in response to the determining step, identifying at least one source of contextual information;
generating a contextual filter based on one or more of an identity of the sending party, an identity of the receiving party, a time at which the determining step occurred, a media type of the communication message, and a subject of the message;
retrieving contextual information associated with the communication message by retrieving information from the identified at least one source of contextual information and applying the contextual filter to the information retrieved from the identified at least one source of contextual information;
conditioning the filtered contextual information for presentation in association with the communication message; and
causing the filtered contextual information to be presented to at least one of the sending party and receiving along with the communication message.
2. The method of claim 1, wherein the communication message is transmitted in a first medium and wherein the contextual information is presented to at least one of the sending and receiving party in a second, different medium.
3. The method of claim 1, wherein a contextual summary having less than a predetermined number of characters is initially presented to at least one of the sending party and receiving party, wherein the contextual summary is determined based on the filtered contextual information but comprises fewer characters than the filtered contextual information, and wherein the filtered contextual information is accessible via the contextual summary.
4. The method of claim 3, wherein the filtered contextual information is accessed by at least one of the sending party and receiving party when at least one of the following is detected: the contextual summary or a predefined location within the contextual summary has been selected; a dialog box to review the entire communication message has been opened; a context tab has been selected; an incoming call is answered; an incoming call is allowed to pass to voicemail; the communication message has been transferred.
5. The method of claim 1, wherein the identified at least one source of contextual information includes at least two of a message archive for voice messages, a message archive for emails, a message archive for text messages, a call log of the sending party, a call log of the receiving party, a global call log maintained in a shared communication archive, and a context cache.
6. The method of claim 5, further comprising:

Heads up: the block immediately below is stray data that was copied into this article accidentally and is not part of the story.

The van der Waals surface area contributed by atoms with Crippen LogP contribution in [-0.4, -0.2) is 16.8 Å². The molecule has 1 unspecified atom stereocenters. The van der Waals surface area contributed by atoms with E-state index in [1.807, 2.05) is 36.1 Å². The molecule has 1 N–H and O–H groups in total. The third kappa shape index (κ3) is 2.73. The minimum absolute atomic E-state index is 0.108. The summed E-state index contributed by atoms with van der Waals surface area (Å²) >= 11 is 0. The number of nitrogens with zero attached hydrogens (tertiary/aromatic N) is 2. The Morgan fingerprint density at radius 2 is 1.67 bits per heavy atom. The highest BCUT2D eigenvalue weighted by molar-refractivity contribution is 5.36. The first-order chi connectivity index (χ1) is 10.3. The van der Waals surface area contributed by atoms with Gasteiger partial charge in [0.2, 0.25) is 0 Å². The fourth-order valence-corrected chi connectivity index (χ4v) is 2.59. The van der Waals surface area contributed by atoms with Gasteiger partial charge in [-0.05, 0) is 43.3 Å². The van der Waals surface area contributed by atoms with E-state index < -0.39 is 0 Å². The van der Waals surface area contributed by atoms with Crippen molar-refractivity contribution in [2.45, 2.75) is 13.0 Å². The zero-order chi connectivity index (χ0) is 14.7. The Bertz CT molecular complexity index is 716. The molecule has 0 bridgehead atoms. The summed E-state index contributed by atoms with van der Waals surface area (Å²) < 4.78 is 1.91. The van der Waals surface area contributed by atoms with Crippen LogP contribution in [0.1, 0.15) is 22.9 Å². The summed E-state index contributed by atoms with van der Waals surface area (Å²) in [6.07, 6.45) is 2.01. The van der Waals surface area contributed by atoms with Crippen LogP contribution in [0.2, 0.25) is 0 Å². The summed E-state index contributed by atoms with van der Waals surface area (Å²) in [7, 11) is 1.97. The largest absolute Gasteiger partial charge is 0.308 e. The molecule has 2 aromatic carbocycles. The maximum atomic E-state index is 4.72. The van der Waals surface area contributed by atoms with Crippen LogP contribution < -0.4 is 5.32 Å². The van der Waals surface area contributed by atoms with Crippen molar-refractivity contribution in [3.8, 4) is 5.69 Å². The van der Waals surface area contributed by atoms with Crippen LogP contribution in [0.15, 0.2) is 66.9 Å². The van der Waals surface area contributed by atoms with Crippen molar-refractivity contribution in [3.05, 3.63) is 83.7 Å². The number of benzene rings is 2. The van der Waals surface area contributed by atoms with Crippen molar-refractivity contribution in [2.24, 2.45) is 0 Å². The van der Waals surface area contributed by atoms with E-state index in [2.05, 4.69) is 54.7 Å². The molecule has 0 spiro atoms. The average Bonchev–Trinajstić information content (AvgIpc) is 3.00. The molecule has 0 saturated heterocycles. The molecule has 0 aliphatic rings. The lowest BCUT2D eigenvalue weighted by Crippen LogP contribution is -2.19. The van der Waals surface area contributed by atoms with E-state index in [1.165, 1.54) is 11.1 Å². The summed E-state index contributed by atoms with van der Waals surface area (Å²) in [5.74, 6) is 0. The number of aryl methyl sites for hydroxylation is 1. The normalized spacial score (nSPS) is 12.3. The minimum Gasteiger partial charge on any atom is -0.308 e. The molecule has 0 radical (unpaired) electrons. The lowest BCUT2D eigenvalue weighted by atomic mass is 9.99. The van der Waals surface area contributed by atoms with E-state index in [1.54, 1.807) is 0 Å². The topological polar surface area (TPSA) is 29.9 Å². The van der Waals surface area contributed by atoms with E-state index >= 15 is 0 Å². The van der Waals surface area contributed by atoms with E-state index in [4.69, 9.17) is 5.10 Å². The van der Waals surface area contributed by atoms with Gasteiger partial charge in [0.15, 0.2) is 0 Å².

assigning a contextual relevancy score to each instance of information retrieved from the at least one source of contextual information based on a matching of the instance of information to the parameters of the contextual filter;
ranking each instance of information according to its assigned contextual relevancy score; and
presenting only a subset of each instance of information to at least one of the sending party and receiving party.
7. The method of claim 1, wherein the identifying, generating, retrieving, and conditioning steps are performed at least twice.
8. The method of claim 7, wherein a first instance of the identifying, generating, retrieving, and conditioning steps are performed where the communication message is being created and wherein a second instance of the identifying, generating, retrieving, and conditioning steps are performed after the communication device of the sending party has transmitted the communication message.
9. The method of claim 8, wherein the first instance of identifying, generating, retrieving, and conditioning steps result in the generation of a first instance of contextual information that is displayed to the sending user, wherein the second instance of identifying, generating, retrieving, and conditioning steps result in the generation of a second instance of contextual information that is displayed to the receiving user, and wherein the first and second instance of contextual information are different.
10. A communication system, comprising:
a context service operating, at least in part, on a server, the context service including:
a discovery module that is adapted to identify at least one source of contextual information for a communication message in response to determining that the communication message at least one of (i) has been transmitted, (ii) is being transmitted, and (iii) is being created for transmission from a communication device of a sending party to a communication device of a receiving party, the discovery module being further adapted to generate a contextual filter based on one or more of an identity of the sending party, an identity of the receiving party, a time at which the determining step occurred, a media type of the communication message, and a subject of the message, then retrieve contextual information associated with the communication message by retrieving information from the identified at least one source of contextual information and applying the contextual filter to the information retrieved from the identified at least one source of contextual information;